Nernberg v. United States, 463 F. Supp. 752 (W.D. Pa. 1979)

U.S. District Court for the Western District of Pennsylvania - 463 F. Supp. 752 (W.D. Pa. 1979)
January 18, 1979

463 F. Supp. 752 (1979)

Maurice A. NERNBERG, Jr. and Nancy Nernberg, his wife, Plaintiffs,
UNITED STATES of America, Defendant.

Civ. A. No. 78-494-A.

United States District Court, W. D. Pennsylvania.

January 18, 1979.

*753 Brian H. Baxter, Pittsburgh, Pa., for plaintiffs.

Robert J. Cindrich, U. S. Atty., Henry G. Barr, Asst. U. S. Atty., Pittsburgh, Pa., for defendant.


WEBER, Chief Judge.

The Plaintiffs bring suit against the United States under the Federal Tort Claims Act, 28 U.S.C. § 1346(b), for improperly operating a drug treatment center on property adjacent to that owned by the Plaintiffs. The Defendant has moved for Summary Judgment on two grounds: (1) res judicata, and (2) the exemption of the United States under 28 U.S.C. § 2680(a) from liability based upon the performance or exercise of discretionary functions or duty.

The doctrine of res judicata provides that a previous judgment which is valid, final, on the merits, and on the same cause of action forms a bar between the same parties "not only with respect to every matter which was actually offered and received to sustain the demand or to make out a defense, but also as to every ground of recovery or defense which might have been presented," Mendez v. Bowie, 118 F.2d 435, 440 (1st Cir. 1941), cert. denied sub nom., Rios v. Bowie, 314 U.S. 639, 62 S. Ct. 76, 86 L. Ed. 513 (1941). Applied accordingly, res judicata operates to prevent the splitting of a cause of action and the use of several theories of recovery under the same factual allegations as the bases for separate suits. Res judicata furthers the basic judicial interest in having a plaintiff set before the Court at one time all theories of recovery based upon the same "liability creating conduct" of a defendant, see Williamson v. Columbia Gas & Elec. Co., 186 F.2d 464, 470 (3d Cir. 1950), cert. denied 341 U.S. 921, 71 S. Ct. 743, 95 L. Ed. 1355 (1951). It seems as though the common law judges formulated the doctrine with an eye to the present day, when a rule of judicial economy is needed to prevent piecemeal, fragmentary litigation from further burdening already crowded court dockets.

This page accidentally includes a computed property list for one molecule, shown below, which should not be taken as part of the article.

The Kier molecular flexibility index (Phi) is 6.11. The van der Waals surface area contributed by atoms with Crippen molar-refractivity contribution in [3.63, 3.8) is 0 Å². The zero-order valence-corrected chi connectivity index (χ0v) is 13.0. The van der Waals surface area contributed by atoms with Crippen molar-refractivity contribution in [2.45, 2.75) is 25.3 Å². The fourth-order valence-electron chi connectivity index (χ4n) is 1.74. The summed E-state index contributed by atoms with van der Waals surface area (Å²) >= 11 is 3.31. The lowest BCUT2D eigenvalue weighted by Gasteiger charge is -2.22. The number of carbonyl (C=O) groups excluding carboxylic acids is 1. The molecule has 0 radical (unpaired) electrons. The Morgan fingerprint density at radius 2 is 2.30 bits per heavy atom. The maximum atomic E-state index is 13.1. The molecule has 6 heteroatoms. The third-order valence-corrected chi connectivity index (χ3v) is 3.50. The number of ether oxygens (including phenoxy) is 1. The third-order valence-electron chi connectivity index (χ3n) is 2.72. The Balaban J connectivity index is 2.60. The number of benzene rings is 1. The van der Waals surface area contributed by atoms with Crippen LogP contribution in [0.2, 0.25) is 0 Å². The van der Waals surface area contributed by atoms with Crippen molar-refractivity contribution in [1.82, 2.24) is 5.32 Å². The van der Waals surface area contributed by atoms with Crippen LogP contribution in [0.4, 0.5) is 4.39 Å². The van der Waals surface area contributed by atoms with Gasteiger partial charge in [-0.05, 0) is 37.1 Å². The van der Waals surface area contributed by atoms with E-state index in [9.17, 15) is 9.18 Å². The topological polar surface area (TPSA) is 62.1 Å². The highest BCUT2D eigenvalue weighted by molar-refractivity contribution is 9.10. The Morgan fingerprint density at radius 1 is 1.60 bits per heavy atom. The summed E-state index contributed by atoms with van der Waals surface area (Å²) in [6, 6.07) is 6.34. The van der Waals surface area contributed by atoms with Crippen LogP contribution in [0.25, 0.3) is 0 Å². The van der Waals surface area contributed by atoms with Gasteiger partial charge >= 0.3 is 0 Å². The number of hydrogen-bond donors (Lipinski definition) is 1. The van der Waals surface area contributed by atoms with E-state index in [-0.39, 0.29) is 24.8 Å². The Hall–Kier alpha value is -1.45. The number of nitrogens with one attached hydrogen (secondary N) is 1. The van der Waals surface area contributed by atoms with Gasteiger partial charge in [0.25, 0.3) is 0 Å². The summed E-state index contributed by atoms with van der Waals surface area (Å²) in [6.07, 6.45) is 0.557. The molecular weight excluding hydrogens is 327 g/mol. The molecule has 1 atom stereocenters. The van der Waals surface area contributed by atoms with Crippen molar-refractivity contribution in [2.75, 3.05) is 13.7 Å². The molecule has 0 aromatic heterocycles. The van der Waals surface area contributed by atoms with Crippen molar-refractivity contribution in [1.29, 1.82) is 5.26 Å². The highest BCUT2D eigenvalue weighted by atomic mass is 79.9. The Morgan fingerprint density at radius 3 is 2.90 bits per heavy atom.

On July 1, 1977, the same Plaintiffs filed a prior lawsuit against the same Defendant for relief from the same drug treatment facility. There is only one difference between the prior lawsuit and the instant one: the prior one was brought under the Tucker Act, 28 U.S.C. § 1346(a) (2), and the instant one under the Tort Claims Act, 28 U.S.C. § 1346(b). In all other respects the cases are the same. On May 31, 1978, the Court dismissed the Complaint in the prior case pursuant to the Defendant's motion for summary judgment. The Defendant contends that the doctrine of res judicata requires the dismissal of the instant case on the grounds that it merely presents another theory of recovery based upon the same conduct of the Defendant. In response, the Plaintiff argues that res judicata should not apply because he had not exhausted his administrative remedies under the Federal Tort Claims Act when the first case, involving provisions of the Tucker Act, was filed. In the Complaint in the instant case, the *754 Plaintiff indicates that he filed his initial administrative claim on July 7, 1977, just six days after he filed his first lawsuit.